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Airbnb: a game-changer for the commercial property market


Internet access has changed the real estate industry. Airbnb, a San Francisco start-up, is leading the way in the “sharing economy”, much to the distaste of local authorities and hoteliers. The service offers easy-to-use and wallet-friendly accommodation in people’s homes, but protagonists accuse the start-up of forcing up the price of real estate in cities and choking the hotel industry.

Key points:

  • 100,000+ listings in Paris, New York, London, Berlin, Barcelona
  • strongest growth in lettings and listings in Paris, France
  • 57% flats in London’s Westminster rented out via Airbnb
  • 6–7% yields on Airbnb rentals vs. 3–4% on long-term lettings
  • 34,000 cities in the world with property listed on Airbnb

From digital reality to democratic scandal

Tensions over Airbnb hit a critical moment this year, when unhappy residents of San Francisco, where Airbnb was founded, voted in November 2015 on whether to limit Airbnb in the city. The authors of "Proposition F" contained the following restrictions on Airbnb activity:

  • 75-night limit on renting property per year regardless of the property owners' presence. Currently SF limits property rental in the absence of owners to 90 nights per year, with no limit in their presence.
  • quarterly tax declarations by landlords on the number of nights the property was rented.

In line with the city’s progressive reputation, 55% voted "no" to the amendments, mostly because Airbnb rentals guarantee high yields in overheated markets like San Francisco.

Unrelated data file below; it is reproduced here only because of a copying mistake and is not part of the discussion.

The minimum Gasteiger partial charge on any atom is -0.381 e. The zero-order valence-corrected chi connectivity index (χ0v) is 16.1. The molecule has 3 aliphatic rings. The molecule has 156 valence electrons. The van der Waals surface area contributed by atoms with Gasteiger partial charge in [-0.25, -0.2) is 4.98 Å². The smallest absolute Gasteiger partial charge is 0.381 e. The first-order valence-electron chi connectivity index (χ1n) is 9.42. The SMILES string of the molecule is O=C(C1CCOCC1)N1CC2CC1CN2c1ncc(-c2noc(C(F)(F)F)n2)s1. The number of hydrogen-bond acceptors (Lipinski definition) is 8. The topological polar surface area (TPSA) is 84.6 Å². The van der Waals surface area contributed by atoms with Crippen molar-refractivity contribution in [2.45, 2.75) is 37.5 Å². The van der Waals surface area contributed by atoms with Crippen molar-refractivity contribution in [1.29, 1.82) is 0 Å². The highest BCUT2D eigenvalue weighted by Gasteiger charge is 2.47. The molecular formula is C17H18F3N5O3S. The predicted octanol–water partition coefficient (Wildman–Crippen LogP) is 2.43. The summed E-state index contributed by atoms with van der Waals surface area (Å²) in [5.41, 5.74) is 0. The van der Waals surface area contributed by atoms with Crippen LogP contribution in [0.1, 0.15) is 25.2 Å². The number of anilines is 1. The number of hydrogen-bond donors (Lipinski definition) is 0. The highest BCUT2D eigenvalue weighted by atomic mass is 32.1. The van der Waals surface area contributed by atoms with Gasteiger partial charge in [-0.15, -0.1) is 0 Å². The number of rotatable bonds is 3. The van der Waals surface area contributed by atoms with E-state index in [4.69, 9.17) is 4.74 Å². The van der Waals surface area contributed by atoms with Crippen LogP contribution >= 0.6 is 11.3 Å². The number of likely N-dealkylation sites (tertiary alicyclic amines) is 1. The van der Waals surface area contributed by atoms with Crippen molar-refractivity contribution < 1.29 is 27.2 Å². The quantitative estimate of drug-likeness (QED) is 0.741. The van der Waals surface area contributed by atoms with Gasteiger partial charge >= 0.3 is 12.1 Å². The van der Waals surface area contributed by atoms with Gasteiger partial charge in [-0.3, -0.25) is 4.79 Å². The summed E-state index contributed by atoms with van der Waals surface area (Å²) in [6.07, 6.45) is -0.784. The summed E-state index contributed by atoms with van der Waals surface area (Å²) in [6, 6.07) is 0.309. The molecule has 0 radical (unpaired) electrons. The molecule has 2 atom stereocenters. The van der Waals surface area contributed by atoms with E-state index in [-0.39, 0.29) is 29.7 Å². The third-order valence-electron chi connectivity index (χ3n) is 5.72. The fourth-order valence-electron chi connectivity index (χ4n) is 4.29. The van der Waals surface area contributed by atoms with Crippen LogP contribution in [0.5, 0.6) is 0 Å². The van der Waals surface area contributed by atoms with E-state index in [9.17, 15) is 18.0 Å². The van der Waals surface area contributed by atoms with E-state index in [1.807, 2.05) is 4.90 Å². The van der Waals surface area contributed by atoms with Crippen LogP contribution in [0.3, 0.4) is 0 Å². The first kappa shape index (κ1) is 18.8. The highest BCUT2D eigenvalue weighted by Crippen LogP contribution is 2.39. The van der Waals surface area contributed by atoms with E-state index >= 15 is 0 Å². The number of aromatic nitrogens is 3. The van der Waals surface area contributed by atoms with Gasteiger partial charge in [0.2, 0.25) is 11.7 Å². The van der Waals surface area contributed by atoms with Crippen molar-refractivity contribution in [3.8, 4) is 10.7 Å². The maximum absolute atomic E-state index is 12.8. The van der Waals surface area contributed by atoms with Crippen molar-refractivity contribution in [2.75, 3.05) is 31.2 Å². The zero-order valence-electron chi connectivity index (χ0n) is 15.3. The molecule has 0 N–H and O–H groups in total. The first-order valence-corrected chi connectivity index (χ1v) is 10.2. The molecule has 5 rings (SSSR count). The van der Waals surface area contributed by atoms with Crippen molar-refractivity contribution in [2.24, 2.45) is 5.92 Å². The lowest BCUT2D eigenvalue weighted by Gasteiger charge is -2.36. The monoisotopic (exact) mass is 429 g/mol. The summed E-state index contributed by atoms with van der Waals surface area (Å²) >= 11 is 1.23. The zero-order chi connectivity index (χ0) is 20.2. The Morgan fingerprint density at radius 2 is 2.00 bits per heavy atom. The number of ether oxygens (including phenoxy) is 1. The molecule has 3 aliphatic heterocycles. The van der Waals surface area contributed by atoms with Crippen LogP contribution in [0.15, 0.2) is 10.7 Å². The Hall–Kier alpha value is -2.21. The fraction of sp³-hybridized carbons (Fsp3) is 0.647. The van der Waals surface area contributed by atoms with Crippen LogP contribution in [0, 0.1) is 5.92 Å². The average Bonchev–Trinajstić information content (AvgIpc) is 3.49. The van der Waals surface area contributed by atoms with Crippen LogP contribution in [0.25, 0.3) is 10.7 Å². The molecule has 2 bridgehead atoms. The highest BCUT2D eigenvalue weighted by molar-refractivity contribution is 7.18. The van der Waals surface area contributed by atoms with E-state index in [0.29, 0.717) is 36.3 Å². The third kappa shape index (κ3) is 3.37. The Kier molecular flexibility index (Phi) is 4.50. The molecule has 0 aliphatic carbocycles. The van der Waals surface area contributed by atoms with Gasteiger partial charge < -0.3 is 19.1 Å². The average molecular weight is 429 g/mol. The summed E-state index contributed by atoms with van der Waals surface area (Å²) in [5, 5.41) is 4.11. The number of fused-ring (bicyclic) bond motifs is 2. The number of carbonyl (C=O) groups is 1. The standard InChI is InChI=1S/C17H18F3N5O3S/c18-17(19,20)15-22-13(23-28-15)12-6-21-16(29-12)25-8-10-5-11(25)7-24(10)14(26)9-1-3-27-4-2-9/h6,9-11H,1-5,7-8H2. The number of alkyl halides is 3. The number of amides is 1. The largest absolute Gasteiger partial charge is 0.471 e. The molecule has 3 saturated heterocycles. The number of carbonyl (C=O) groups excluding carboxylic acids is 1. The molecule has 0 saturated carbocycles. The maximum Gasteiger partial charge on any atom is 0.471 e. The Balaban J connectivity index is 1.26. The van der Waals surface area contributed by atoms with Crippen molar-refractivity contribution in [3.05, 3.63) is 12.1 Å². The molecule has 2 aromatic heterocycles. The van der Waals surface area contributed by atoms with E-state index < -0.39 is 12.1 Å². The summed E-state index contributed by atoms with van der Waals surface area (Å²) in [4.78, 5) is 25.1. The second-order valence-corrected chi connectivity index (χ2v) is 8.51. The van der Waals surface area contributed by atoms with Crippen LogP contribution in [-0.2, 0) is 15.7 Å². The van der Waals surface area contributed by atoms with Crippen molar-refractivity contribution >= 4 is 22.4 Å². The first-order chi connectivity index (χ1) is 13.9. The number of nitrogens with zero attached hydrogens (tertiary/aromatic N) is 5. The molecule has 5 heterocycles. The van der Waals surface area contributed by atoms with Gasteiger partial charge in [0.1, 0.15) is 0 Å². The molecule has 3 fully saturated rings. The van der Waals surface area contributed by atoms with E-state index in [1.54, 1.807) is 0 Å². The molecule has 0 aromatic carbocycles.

“Proposition F” aimed to tackle the falling long-term rental property supply caused by the rapid growth of online letting services like Airbnb, which are accused of pushing up rental prices in cities, much to the discontent of local residents. According to Share Better SF action group, 70% of long-term rental flats are now rented out to tourists via Airbnb and similar platforms.

Rising rental rates are making it hard for residents to find reasonably priced homes

But San Francisco residents are not the only ones to face this new "digital" reality, complaints in Barcelona are mounting too. In August 2015, the city's mayor Ada Colau attacked Airbnb and Booking.com: “an internet platform cannot become a means to thwart the regulations and to shelter illegal tourist apartments. In that case we do have to intervene very forcefully".

There have been several protests against mounting short-term lettings in La Rambla neighbourhood that have priced locals out of the rental market. "The tourist flats are making the area much more expensive. Flats that could perfectly well be rented for €300 or €400 (a month) are being rented for €600 or €700,"claimed spokesman Oriol Casabella for a La Barceloneta residents’ group.

As discontent grows in the ranks of local authorities, neighbourhood associations and industry professionals, outfits like Airbnb and Uber are being targeted as the culprits but are the accusations founded? The answers are in the figures.

Bigger cities have bigger Airbnb markets

Airbnb emerged in 2008 and gained almost immediate popularity with tourists. The website currently hosts listings in 34,000 cities worldwide thanks to a simple and appealing business model: rent a flat or a room on a per day basis. Yields are twice to three times higher than the monthly standard for rentals of 30 days and more.